curious tide

After the earthquake had destroyed three-fourths of Lisbon, the sages of that country could think of no means more effectual to prevent utter ruin than to give the people a beautiful auto-da-fé; for it had been decided...that the burning of a few people alive by a slow fire, and with great ceremony, is an infallible secret to hinder the earth from quaking.

Voltaire, "Candide" (1759)

the great lisbon earthquake of 1755 plays a role in voltaire's "candide", setting the backdrop of a devastated city at the edge of madness, burning men at the stakes to avoid another cataclysmic natural disaster. that earthquake is mostly forgotten these days but it took the lives of hundreds. interestingly enough, most of those deaths occurred about fourteen minutes after the earthquake first hit.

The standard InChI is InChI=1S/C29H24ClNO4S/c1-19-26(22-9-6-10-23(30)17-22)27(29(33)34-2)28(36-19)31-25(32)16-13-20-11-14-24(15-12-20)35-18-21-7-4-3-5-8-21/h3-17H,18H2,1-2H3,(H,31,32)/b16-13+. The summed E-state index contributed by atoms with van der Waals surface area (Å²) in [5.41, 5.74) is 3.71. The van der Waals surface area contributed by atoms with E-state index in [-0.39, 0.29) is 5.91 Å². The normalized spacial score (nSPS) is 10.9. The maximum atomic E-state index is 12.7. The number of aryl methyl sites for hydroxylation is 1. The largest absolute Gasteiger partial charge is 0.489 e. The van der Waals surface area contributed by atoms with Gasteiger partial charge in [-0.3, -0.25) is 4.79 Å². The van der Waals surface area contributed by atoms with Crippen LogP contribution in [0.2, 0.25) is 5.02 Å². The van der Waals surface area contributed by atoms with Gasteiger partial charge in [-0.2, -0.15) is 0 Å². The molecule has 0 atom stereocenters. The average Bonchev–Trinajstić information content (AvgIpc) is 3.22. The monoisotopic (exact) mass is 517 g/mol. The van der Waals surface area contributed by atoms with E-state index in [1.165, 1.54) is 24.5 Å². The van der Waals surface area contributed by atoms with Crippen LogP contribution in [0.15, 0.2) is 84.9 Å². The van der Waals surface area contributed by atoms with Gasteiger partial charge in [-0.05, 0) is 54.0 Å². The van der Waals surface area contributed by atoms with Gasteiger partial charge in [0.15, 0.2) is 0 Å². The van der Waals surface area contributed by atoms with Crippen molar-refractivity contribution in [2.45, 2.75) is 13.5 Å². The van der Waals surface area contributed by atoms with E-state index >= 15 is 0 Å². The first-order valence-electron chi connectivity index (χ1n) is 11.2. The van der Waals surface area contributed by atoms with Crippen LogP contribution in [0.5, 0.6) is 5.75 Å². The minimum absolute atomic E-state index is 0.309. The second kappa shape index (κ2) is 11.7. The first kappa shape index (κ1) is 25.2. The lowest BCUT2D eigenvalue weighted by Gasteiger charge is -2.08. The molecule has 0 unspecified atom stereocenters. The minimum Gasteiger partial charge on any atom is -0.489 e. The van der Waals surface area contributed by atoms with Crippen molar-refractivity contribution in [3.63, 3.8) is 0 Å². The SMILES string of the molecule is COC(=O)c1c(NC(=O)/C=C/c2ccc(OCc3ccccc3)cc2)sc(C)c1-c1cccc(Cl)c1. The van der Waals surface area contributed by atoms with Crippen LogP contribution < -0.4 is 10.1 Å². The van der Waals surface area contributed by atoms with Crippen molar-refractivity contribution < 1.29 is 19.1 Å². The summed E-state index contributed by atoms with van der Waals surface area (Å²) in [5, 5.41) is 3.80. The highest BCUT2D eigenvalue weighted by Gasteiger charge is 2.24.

lisbon, a port city in portgual, was hit by a tremendous earthquake. the result of the massive tectonic shift was that the tides receded, pulling back from the shore an unprecedented level.

people gathered at the city's docks and saw, for the first time ever, the muddy ocean floor that went out a kilometer or so from the shoreline. among the items they could see treasure's long forgotten: gold, weapons, skeletons, and more. many ventured out not knowing of the incoming tsunami that would soon hit.

and hit it did. fourteen minutes later to be exact. the tides that had receded returned and washed not only the treasure but the curious living.